Waves of change are crashing on the shores of the library profession. New media, new tools, new techniques, and new expectations collide to cause excitement, anxiety, confusion, and concern. It may be difficult to determine where we are and where we are going. At our present crossroads, it is useful to view the pressures and effects of change on our services as a matrix of commercial versus local on one axis and physical versus digital on the other. Interesting observations about the nature of content and our reaction to it can be made at the intersections of commercial and local with physical and digital. This essay uses these intersections to examine the waves of content coming to the library and our ways of managing it.
The first wave
The first wave was that of commercial, physical material. This is what the library profession has been doing for a long time; selecting, acquiring, cataloging, shelving, and loaning content produced in a physical form by commercial publishers. The tools we had at hand (going back only through the 20th century) were physical items such as card catalogs for monographs, KARDEX for periodicals, book pockets and date due slips, and the emergence of computerized systems that replicated the workflow of these physical tools. This is familiar territory for most professionals, with time-tested policies and procedures as guidance.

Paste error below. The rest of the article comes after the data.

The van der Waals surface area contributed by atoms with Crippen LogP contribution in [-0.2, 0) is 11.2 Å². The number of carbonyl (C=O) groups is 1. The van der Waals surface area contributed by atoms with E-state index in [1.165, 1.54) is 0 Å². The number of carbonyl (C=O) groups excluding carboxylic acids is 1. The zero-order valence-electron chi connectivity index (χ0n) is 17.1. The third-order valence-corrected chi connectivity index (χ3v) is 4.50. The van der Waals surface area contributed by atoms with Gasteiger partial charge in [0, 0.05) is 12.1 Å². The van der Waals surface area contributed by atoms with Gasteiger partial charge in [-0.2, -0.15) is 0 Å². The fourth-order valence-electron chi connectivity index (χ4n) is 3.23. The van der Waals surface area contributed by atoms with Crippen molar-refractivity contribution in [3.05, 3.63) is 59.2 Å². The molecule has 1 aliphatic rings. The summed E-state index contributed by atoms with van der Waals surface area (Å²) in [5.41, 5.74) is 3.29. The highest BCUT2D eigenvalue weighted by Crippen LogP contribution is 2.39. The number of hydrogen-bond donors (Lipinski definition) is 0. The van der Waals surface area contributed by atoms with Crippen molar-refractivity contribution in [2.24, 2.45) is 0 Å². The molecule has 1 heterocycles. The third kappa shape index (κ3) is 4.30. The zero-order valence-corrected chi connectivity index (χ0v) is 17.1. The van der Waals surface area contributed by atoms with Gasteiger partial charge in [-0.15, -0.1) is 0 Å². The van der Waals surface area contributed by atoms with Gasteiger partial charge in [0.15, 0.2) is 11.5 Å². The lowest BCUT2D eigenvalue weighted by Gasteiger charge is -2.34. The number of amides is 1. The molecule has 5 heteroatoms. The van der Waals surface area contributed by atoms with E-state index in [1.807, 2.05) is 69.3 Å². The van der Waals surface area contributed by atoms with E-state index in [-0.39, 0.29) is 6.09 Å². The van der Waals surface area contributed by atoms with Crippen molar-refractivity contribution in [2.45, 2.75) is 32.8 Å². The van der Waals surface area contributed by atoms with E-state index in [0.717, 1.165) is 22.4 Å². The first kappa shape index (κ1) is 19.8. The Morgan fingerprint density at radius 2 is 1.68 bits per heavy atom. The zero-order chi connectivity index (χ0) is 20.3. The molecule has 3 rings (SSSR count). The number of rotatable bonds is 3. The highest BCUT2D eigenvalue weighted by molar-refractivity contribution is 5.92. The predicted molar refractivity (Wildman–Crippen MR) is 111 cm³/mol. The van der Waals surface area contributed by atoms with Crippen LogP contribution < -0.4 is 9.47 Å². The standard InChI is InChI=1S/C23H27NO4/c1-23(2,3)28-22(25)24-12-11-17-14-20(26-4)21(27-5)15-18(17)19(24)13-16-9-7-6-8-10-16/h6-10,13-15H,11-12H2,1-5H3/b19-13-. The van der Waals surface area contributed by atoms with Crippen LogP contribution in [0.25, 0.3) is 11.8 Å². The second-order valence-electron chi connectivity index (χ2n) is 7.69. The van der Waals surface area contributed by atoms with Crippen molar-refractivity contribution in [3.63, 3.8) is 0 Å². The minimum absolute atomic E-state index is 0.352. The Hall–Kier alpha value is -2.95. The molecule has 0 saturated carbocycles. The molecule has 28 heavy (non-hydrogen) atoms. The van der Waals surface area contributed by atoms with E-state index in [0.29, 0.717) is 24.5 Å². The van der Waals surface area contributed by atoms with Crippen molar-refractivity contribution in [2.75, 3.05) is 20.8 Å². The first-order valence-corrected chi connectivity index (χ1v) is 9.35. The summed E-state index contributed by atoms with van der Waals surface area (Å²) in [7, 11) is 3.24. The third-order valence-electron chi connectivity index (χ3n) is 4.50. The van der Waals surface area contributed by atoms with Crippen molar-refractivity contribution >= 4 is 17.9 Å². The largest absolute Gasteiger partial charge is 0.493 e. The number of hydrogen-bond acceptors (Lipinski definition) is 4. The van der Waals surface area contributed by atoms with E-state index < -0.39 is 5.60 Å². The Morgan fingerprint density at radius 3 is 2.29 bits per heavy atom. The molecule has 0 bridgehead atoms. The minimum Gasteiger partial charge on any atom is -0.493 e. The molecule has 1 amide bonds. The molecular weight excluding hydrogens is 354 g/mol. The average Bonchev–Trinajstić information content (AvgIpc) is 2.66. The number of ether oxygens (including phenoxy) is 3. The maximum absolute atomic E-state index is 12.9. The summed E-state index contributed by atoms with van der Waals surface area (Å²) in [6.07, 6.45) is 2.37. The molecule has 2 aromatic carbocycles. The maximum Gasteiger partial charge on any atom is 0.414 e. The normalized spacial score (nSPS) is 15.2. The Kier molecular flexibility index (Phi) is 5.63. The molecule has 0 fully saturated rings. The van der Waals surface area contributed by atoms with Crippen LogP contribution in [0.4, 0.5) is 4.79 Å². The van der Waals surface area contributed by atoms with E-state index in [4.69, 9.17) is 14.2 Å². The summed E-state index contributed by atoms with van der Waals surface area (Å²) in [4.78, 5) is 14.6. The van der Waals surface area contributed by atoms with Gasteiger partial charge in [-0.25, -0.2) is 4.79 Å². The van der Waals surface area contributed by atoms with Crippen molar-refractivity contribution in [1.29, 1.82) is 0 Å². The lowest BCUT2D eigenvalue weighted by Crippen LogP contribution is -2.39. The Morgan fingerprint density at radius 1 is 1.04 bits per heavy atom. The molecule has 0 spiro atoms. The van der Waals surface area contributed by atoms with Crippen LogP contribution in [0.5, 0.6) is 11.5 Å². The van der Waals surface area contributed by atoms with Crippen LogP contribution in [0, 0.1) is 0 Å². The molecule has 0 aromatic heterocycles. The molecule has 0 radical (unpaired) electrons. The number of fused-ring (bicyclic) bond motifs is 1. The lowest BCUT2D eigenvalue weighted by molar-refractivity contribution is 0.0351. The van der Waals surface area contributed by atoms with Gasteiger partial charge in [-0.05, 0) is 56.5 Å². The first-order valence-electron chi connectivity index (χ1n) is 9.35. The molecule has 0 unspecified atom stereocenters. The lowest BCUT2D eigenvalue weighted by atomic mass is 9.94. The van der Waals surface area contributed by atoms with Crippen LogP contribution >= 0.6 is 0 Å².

Also part of this first wave is the management of local, physical material. This is usually in the form of special archive materials – content produced by the institution and/or curated one-of-a-kind items such as author manuscripts, correspondence, and other ephemera. An entire profession – that of an archivist – is devoted to this kind of material.
The second wave
The second wave coming to libraries was commercial, digital material. Starting in earnest during the previous decade, libraries received content – primarily electronic journals – in physical form from commercial publishers. Many of the tools from the first wave were repurposed to handle the workflow of this new kind of content while others, such as Electronic Resource Management Systems, were created. Initial experiments had libraries collecting the digital files themselves; more recently it is common for libraries to contract for access to content from publisher’s websites. What it means to curate content under license from a publisher that may not be actually held within the boundary of the library’s control, is a much-discussed topic, and we don’t have the luxury of becoming comfortable with it before the third wave comes upon us.
The third wave
The third wave of content is now emerging: local, digital material. This is content that does not come through well-established channels from commercial publishers. It takes the form of article pre-prints/ post-prints, working papers, technical reports, datasets from experiments, slide collections, lecture notes and recordings, blogs, wikis, and corporate publications. To manage this new wave of content, a new suite of tools are emerging: content management systems, institutional repositories, e-print software, and collaborative writing applications.